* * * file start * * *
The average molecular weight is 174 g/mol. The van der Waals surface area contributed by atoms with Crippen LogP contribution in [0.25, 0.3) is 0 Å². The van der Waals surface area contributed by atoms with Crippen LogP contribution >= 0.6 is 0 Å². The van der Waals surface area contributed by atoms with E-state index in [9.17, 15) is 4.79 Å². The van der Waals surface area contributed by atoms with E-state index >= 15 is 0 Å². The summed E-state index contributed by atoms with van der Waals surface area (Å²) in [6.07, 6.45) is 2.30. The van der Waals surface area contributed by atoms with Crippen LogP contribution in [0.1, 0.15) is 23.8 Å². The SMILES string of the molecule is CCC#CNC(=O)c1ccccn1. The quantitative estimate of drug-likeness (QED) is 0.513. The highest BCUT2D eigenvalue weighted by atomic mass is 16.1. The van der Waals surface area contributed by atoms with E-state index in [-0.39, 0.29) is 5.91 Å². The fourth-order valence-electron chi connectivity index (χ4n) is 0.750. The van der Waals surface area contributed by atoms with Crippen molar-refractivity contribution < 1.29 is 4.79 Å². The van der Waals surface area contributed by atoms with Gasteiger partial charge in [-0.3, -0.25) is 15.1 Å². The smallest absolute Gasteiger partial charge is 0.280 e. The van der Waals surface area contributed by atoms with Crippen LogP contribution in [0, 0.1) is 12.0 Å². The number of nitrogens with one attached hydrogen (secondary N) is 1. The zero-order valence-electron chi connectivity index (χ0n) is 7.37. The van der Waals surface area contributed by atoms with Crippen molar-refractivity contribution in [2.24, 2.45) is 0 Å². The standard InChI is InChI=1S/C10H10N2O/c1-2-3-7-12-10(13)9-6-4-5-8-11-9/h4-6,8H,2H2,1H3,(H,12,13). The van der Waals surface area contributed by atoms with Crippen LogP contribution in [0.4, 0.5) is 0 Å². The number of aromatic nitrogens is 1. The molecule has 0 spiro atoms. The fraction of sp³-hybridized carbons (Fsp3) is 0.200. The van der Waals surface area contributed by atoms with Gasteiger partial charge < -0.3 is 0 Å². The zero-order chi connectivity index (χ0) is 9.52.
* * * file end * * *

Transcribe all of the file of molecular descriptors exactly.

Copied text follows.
The average molecular weight is 174 g/mol. The van der Waals surface area contributed by atoms with Crippen LogP contribution in [0.25, 0.3) is 0 Å². The van der Waals surface area contributed by atoms with Crippen LogP contribution >= 0.6 is 0 Å². The van der Waals surface area contributed by atoms with E-state index in [9.17, 15) is 4.79 Å². The van der Waals surface area contributed by atoms with E-state index >= 15 is 0 Å². The summed E-state index contributed by atoms with van der Waals surface area (Å²) in [6.07, 6.45) is 2.30. The van der Waals surface area contributed by atoms with Crippen LogP contribution in [0.1, 0.15) is 23.8 Å². The SMILES string of the molecule is CCC#CNC(=O)c1ccccn1. The quantitative estimate of drug-likeness (QED) is 0.513. The highest BCUT2D eigenvalue weighted by atomic mass is 16.1. The van der Waals surface area contributed by atoms with E-state index in [-0.39, 0.29) is 5.91 Å². The fourth-order valence-electron chi connectivity index (χ4n) is 0.750. The van der Waals surface area contributed by atoms with Crippen molar-refractivity contribution < 1.29 is 4.79 Å². The van der Waals surface area contributed by atoms with Gasteiger partial charge in [-0.3, -0.25) is 15.1 Å². The smallest absolute Gasteiger partial charge is 0.280 e. The van der Waals surface area contributed by atoms with Crippen LogP contribution in [0, 0.1) is 12.0 Å². The number of nitrogens with one attached hydrogen (secondary N) is 1. The zero-order valence-electron chi connectivity index (χ0n) is 7.37. The van der Waals surface area contributed by atoms with Crippen molar-refractivity contribution in [2.24, 2.45) is 0 Å². The standard InChI is InChI=1S/C10H10N2O/c1-2-3-7-12-10(13)9-6-4-5-8-11-9/h4-6,8H,2H2,1H3,(H,12,13). The van der Waals surface area contributed by atoms with Crippen LogP contribution in [0.4, 0.5) is 0 Å². The number of aromatic nitrogens is 1. The molecule has 0 spiro atoms. The fraction of sp³-hybridized carbons (Fsp3) is 0.200. The van der Waals surface area contributed by atoms with Gasteiger partial charge < -0.3 is 0 Å². The zero-order chi connectivity index (χ0) is 9.52.